NEW YORK — The outlook for legwear isn’t as bleak as previous seasons, but after years of steady sales declines, makers and retailers aren’t being lulled into a false sense of security.
While many anticipate a stronger-than-usual holiday season, they know there’s still a lot of work to do to turn this fall’s legwear boomlet into a real cycle next year.
The $3 billion category continues to be challenging, as casual dress still proliferates and retailers shrink their legwear departments or move them away from prominent main-floor locations.
In recent weeks, the sector has also been subjected to ownership changes, as consolidation spreads in the marketplace. Fashion investment firm Keystone Holdings acquired Royce Hosiery Mills, Delta Galil Industries bought Kellwood Co.’s Auburn Hosiery Division, and Danskin Inc. sold most of the assets of its Pennaco Hosiery unit to JBT Legwear LLC, a new entity created for the acquisition by Barry Tartarkin, Pennaco’s vice president and general manager.
How the category as a whole will play out next year is anyone’s guess, but vendors remain hopeful that fashion trends such as miniskirts, sling-back and mary jane shoes, and designer interest in hosiery, from bright opaques to colored fishnets and floral textures, will help trigger consumer demand in 2004.
“People are starting to understand legwear is an important fashion accessory,” said John Flynn, vice president of sales at Levante USA. “Years ago, it was just a necessity, but now they’re looking for color and fashion.”
Maria Basquil, Wolford’s national sales manager, said, “The skirt and the pump are back, which will hopefully bring my sheer business to another level next year. Women want to wear color on the leg. They have held back for a while, but now they are ready.”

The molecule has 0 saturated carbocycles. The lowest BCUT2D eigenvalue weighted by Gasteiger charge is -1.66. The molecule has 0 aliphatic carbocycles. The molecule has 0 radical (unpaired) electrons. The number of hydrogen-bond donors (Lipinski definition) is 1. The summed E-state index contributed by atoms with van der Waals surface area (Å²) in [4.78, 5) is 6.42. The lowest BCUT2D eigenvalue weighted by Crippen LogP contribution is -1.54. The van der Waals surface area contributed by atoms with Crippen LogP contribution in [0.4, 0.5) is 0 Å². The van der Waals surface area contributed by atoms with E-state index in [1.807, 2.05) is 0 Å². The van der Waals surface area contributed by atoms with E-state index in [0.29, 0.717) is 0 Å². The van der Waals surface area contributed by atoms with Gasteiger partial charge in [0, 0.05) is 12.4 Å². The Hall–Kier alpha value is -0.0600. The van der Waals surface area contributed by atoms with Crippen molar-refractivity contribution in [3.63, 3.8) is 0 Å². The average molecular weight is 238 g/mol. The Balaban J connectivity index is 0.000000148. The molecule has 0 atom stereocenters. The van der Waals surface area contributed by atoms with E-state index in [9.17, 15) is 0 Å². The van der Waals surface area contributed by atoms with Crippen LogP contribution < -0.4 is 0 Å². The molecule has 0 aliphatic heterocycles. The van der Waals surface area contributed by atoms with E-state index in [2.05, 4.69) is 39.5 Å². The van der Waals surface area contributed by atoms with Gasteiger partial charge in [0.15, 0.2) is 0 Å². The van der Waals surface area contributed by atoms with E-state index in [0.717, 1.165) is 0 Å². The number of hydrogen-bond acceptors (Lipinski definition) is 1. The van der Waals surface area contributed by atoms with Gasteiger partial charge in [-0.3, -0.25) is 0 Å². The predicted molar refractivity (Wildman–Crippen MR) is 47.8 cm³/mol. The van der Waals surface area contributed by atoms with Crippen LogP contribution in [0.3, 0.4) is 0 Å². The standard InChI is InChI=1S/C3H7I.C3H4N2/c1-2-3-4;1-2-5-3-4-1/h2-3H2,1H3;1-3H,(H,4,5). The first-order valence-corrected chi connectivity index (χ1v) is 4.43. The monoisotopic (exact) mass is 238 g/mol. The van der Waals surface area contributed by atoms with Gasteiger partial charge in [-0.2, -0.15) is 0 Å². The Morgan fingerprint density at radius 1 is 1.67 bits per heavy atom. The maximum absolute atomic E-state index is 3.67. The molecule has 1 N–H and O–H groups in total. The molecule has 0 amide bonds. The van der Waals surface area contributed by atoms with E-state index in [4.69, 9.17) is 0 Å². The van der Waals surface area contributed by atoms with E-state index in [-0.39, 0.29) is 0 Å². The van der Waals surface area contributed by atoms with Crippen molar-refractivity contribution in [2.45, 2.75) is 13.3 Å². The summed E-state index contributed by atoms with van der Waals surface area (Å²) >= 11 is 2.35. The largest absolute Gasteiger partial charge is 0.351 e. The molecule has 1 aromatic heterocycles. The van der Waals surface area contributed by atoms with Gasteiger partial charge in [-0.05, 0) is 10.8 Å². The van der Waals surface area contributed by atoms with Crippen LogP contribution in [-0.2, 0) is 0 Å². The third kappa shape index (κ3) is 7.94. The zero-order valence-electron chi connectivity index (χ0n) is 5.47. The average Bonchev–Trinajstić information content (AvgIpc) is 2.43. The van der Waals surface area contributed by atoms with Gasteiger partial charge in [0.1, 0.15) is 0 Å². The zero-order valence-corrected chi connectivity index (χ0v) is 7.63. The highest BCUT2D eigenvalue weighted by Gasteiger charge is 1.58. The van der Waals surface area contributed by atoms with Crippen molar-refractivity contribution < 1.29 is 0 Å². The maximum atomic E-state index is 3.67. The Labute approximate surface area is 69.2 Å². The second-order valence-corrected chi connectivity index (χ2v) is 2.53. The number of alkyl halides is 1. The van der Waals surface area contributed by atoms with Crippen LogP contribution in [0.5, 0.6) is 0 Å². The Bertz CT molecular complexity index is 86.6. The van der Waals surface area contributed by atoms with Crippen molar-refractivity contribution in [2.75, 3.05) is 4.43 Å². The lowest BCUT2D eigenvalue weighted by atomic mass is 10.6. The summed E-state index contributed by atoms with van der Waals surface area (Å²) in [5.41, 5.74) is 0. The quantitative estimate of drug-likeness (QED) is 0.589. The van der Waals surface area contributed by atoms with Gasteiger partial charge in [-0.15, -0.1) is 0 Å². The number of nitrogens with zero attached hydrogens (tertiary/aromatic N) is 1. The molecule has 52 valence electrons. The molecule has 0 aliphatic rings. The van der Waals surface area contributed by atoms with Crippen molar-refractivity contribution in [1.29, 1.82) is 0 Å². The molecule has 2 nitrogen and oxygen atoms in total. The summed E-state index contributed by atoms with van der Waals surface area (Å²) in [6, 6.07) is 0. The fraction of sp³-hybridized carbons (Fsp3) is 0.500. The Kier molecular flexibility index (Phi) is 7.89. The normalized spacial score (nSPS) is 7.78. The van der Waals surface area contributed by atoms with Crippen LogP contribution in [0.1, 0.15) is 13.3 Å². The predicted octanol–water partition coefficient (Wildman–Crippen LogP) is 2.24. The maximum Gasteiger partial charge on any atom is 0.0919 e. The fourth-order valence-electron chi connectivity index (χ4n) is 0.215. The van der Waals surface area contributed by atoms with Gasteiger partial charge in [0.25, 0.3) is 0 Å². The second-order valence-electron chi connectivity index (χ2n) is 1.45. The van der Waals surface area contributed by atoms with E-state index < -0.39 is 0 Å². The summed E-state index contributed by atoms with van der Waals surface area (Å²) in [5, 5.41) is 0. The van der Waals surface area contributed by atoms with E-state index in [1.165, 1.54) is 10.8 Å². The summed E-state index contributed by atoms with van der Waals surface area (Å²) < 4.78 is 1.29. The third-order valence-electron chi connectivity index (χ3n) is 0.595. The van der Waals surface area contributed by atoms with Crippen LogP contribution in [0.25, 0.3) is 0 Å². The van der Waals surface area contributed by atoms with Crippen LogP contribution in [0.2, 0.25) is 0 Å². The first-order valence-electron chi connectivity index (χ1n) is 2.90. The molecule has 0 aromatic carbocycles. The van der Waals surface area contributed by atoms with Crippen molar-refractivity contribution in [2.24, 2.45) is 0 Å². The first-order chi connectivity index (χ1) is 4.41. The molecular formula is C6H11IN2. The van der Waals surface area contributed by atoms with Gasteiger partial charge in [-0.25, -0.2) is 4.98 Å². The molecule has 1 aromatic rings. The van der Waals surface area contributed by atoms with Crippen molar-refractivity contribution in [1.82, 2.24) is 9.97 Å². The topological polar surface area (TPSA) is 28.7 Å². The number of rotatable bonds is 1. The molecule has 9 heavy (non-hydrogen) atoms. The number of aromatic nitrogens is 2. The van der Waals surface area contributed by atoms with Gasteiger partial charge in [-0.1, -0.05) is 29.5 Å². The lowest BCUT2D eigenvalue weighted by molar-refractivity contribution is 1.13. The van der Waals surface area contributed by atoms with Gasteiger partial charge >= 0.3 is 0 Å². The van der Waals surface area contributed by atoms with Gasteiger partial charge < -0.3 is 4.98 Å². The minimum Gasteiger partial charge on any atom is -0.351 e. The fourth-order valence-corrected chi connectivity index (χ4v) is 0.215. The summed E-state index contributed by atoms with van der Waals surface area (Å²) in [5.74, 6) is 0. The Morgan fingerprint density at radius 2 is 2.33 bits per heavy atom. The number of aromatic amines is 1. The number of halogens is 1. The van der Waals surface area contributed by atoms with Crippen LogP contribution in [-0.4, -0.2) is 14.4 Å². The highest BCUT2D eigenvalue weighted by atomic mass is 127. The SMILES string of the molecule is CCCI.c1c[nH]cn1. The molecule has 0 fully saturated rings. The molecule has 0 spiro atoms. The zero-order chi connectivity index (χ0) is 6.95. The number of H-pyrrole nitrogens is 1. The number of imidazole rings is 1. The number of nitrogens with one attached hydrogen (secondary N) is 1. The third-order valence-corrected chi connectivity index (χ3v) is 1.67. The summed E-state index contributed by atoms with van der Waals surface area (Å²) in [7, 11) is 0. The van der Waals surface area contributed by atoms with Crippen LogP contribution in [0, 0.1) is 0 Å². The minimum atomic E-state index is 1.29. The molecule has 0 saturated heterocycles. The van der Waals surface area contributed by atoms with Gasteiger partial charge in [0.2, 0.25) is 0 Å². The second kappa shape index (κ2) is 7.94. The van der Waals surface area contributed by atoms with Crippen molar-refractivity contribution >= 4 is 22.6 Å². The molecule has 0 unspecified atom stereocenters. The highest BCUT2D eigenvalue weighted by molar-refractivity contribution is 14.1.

“There is a lot of fashion selling now and we think that this is a good sign for 2004,” said Pat McNellis, president of women’s brands at Royce.
Many are making changes to their routine to zero in on opportunities next year, from adjusting their delivery schedules to launching new collections to lure more shoppers into legwear departments.Hot Sox, for instance, is shipping some of its groups earlier than anticipated, including its Underground group, which features Eighties-style tie-dye socks and slipper socks with a face motif.
“You have to treat business differently in the first three months,” said Susan Spindell, national sales manager for Hot Sox. “Stores want to do their business early. Once the weather gets warm and shoes start opening up again, it is very hard to plan a sock story.”
Doris International Inc., a private label manufacturer, is launching Dream Soles, its first branded collection featuring casual trouser, dress and sports socks with a sole that uses reflexology pressure points, for spring.
“In order to communicate this level of comfort, it needed a great package that communicates it and we have done that,” said Mitchell Brown, Doris’ president, on why he entered the branded business. “When you have a story to tell, it needs a strong package. With your own brand, you can do what you want.”
The collection has 10 styles at $2.45 wholesale. Distribution is aimed at better department stores, though Brown declined to disclose sales projections.
This spring, Levante USA is launching the Jonathan Aston line in department and better specialty stores. Levante took the U.S. license for the English label in October.
The collection hones in on color and open looks, and features such fashion styles as Cuban heels with a back seam. Wholesale prices range from $3.50 for one-size semi-opaque tights to $7 for patterns and fishnets. Flynn couldn’t give sales projections, but said that distribution targets will be similar to Levante’s, which is carried in over 2,000 specialty stores, and department stores Bloomingdale’s, Van Maur, Parisian and Proffitt’s-McRae’s.
In 2004, Levante’s goal is to step up its core brand in department stores, while building the Jonathan Aston business.
“With significant additional distribution, we are gearing up to meet the projected demand,” Flynn said. “We increased support staff by 30 percent and we almost doubled our distribution staff.”